Southern Ground Hornbill

The striking red and black coloration and unusual appearance make our Southern ground hornbill a popular resident of Animal Connections. It’s not surprising to learn that it is the largest kind of hornbill reaching a length of 51 inches and weighing up to 14 pounds. This species’ long eyelashes act as sunshades — protecting the hornbill’s eyes from the hot sun as it searches for food across African savannahs and grasslands. The long bill is perfect for catching and collecting food such as insects, frogs, lizards, snakes, small mammals and occasionally fruits and seeds.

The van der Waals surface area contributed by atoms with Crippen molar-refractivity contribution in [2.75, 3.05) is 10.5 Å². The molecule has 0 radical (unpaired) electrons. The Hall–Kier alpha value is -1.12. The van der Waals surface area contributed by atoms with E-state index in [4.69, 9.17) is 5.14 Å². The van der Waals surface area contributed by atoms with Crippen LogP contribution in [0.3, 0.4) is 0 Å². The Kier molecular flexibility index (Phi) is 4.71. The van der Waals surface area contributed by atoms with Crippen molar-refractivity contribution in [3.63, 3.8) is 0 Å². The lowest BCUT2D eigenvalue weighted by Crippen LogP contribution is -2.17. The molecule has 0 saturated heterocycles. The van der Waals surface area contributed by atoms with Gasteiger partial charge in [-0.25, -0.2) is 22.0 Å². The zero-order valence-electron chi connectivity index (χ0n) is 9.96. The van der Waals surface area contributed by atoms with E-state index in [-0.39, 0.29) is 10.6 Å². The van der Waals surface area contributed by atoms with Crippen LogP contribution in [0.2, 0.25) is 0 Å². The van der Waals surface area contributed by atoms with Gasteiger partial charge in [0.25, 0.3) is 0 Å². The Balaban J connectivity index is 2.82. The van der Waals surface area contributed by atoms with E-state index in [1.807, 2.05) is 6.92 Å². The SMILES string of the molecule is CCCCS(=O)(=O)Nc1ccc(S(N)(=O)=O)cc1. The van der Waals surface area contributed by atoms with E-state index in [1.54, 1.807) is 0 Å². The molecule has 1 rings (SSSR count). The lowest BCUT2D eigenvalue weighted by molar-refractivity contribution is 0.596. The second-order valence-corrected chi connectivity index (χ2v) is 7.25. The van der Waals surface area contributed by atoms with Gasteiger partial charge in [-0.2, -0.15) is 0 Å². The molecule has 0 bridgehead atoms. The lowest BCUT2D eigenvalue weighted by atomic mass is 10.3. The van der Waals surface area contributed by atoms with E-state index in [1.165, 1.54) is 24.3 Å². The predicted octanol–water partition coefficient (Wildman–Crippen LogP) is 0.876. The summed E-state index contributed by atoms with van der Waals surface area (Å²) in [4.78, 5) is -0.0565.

Animal Connections is home to many of our animal ambassadors, including the distinctive Southern ground hornbill.

The Southern ground hornbill is listed as vulnerable by the International Union for Conservation of Nature because the entire population is mainly confined to national parks and reserves. The SeaWorld & Busch Gardens Conservation Fund has helped support the Mabula Ground Hornbill Conservation & Research Project, which replenishes the declining ground hornbill population through a successful captive breeding, rearing and release program.

Q: Where are Southern ground hornbills found?
SW: These ground-dwelling birds are found in the grasslands, savannahs, and woodlands of Southern Africa.

Q: Can they fly?
SW: Although these large-bodied birds are capable of flying, they rarely do so.